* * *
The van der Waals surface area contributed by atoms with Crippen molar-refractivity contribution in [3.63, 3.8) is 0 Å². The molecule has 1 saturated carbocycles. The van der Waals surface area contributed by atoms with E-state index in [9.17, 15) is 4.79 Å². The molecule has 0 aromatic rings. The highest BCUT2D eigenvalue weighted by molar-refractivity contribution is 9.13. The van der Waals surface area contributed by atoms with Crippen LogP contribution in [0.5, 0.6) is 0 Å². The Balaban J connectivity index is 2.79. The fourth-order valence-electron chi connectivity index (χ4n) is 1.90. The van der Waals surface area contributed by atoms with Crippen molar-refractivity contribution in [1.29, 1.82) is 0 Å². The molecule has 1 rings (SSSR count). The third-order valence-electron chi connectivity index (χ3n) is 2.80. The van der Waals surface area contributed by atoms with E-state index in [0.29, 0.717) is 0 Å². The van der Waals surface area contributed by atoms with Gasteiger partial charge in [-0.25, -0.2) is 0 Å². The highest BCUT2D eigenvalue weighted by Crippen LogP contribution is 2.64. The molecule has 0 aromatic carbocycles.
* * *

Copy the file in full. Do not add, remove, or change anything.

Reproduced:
The van der Waals surface area contributed by atoms with Crippen molar-refractivity contribution in [3.63, 3.8) is 0 Å². The molecule has 1 saturated carbocycles. The van der Waals surface area contributed by atoms with E-state index in [9.17, 15) is 4.79 Å². The molecule has 0 aromatic rings. The highest BCUT2D eigenvalue weighted by molar-refractivity contribution is 9.13. The van der Waals surface area contributed by atoms with Crippen LogP contribution in [0.5, 0.6) is 0 Å². The Balaban J connectivity index is 2.79. The fourth-order valence-electron chi connectivity index (χ4n) is 1.90. The van der Waals surface area contributed by atoms with Crippen molar-refractivity contribution in [1.29, 1.82) is 0 Å². The molecule has 1 rings (SSSR count). The third-order valence-electron chi connectivity index (χ3n) is 2.80. The van der Waals surface area contributed by atoms with E-state index in [0.29, 0.717) is 0 Å². The van der Waals surface area contributed by atoms with Gasteiger partial charge in [-0.25, -0.2) is 0 Å². The highest BCUT2D eigenvalue weighted by Crippen LogP contribution is 2.64. The molecule has 0 aromatic carbocycles.